prtpacker (Portable Resource Tree Packer, pronounced PIRT-Packer) is a tool for creating C or C++ source code from external program resources such as images, text, or data. These resources can be arranged in a tree structure much like a typical file system. After compiling and linking the resulting source code you can access the resource tree from within your software through a simple API. Be aware that all resources stay in memory and cannot be easily deallocated.
The Interactive Television Publishing System (ITPS) offers a simple way to produce ATVEF-A compliant ETV features. At the heart of the system is a database that separates form (in this case, device-specific markup code) from content (text and images appropriate to show segments). Database content is published to HTML via Perl using device-specific modules. A handful of additional static HTML pages, such as the search form, make up the remainder of the code required to support a particular client device. Devices are routed to appropriate pages via a "sniffer" page, implemented using the XSSI syntax available in Apache 1.3 or higher.
MySQL DBDesigner is a visual database design system that integrates database design, modeling, creation, and maintenance into a single, seamless environment. It combines professional features and a clear and simple user interface to offer the most efficient way to handle your databases.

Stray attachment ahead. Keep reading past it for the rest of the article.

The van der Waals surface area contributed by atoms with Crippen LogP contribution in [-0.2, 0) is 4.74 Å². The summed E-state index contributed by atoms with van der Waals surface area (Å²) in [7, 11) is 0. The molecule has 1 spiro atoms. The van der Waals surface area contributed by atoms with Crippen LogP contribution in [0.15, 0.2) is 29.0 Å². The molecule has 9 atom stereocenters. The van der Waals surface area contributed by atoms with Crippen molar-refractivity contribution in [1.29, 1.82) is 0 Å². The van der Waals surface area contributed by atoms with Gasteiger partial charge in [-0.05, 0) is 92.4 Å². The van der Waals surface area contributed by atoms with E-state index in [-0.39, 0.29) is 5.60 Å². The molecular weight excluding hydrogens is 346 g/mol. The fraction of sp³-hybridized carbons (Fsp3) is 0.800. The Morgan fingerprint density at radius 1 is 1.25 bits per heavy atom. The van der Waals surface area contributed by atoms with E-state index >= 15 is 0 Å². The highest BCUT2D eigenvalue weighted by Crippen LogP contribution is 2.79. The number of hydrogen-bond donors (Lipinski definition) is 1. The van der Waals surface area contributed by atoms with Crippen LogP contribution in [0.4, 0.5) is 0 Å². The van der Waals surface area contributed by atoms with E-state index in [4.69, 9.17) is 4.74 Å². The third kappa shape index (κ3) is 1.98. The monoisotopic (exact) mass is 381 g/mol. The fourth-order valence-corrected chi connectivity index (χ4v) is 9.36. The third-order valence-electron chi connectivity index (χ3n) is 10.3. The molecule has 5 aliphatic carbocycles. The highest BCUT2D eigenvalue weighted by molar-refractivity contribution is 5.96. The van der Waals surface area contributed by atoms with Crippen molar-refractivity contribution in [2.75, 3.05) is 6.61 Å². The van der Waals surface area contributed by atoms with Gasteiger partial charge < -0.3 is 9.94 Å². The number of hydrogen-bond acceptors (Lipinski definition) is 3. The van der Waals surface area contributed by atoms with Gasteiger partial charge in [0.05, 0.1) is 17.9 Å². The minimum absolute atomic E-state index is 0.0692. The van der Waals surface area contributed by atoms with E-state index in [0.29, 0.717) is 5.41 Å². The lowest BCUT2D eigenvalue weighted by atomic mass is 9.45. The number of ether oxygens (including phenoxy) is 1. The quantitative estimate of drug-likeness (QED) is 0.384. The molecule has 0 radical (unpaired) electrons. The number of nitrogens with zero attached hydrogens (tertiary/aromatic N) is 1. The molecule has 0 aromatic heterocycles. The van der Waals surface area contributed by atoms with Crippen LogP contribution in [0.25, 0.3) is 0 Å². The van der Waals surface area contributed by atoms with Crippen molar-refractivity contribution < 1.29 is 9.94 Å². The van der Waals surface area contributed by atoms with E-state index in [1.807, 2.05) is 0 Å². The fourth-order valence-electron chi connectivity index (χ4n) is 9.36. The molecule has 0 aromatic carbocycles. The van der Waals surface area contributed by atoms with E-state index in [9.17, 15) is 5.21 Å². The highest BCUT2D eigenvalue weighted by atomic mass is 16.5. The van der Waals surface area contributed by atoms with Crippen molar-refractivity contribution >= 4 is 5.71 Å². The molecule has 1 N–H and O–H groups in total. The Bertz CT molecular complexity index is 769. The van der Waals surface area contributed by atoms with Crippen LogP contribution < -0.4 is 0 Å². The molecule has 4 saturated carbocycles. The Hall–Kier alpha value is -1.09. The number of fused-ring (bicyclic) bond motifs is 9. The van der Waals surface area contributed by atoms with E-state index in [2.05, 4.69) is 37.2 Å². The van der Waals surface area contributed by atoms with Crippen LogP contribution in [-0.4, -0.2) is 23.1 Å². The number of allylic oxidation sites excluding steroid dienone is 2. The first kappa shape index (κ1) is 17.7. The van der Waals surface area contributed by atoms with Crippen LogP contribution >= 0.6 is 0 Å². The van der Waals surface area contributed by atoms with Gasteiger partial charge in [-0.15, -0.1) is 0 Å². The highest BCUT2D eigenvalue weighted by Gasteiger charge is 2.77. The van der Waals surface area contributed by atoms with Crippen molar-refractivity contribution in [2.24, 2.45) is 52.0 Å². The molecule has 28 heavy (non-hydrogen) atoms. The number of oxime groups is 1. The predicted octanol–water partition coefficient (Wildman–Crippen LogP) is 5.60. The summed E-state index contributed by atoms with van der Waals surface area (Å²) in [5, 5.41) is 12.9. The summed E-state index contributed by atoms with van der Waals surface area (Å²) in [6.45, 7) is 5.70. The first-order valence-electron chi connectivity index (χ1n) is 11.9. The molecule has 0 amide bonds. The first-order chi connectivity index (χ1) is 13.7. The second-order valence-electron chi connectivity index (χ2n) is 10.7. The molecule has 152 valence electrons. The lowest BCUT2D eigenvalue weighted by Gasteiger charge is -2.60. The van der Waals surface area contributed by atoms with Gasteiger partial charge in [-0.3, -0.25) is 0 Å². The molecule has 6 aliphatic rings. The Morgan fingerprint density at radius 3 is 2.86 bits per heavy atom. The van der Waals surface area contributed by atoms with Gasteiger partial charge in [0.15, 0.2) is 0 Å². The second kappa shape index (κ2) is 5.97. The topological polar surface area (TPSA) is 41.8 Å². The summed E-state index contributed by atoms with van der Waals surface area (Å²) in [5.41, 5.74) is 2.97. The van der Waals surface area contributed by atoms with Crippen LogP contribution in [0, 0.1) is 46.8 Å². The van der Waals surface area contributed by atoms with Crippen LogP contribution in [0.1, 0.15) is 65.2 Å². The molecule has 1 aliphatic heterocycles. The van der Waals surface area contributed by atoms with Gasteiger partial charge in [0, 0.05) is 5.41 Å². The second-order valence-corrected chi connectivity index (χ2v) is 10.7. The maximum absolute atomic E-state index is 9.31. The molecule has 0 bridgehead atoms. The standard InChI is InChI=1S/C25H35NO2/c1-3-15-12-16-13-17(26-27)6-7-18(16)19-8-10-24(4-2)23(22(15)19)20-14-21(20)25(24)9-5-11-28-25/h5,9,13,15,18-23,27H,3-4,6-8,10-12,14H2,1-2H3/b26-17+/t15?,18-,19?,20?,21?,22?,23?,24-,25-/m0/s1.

AePro is a compilation manager for programs written in progres4gl. It compares modification times and will only (re)compile the programs whose source code has changed. It is intended to be used in combination with Aegis, a transaction-based software configuration management system that provides a framework within which a team of developers may work on many changes to a program independently.
Macker is an architectural rule-checking utility for Java. It's meant to model the architectural ideals programmers always dream up for their projects, and then break. It is not a lint checker--it operates on a more global, more logical level, focusing on class dependencies rather than source code formatting. Macker has no default set of rules; it's flexible, and writing a rules file is part of the development process for each unique project. You can tailor a rules file to suit a specific project's structure, or write some general "good practice" rules for your code. Macker typically runs as an Ant task, but can also be invoked with a shell script.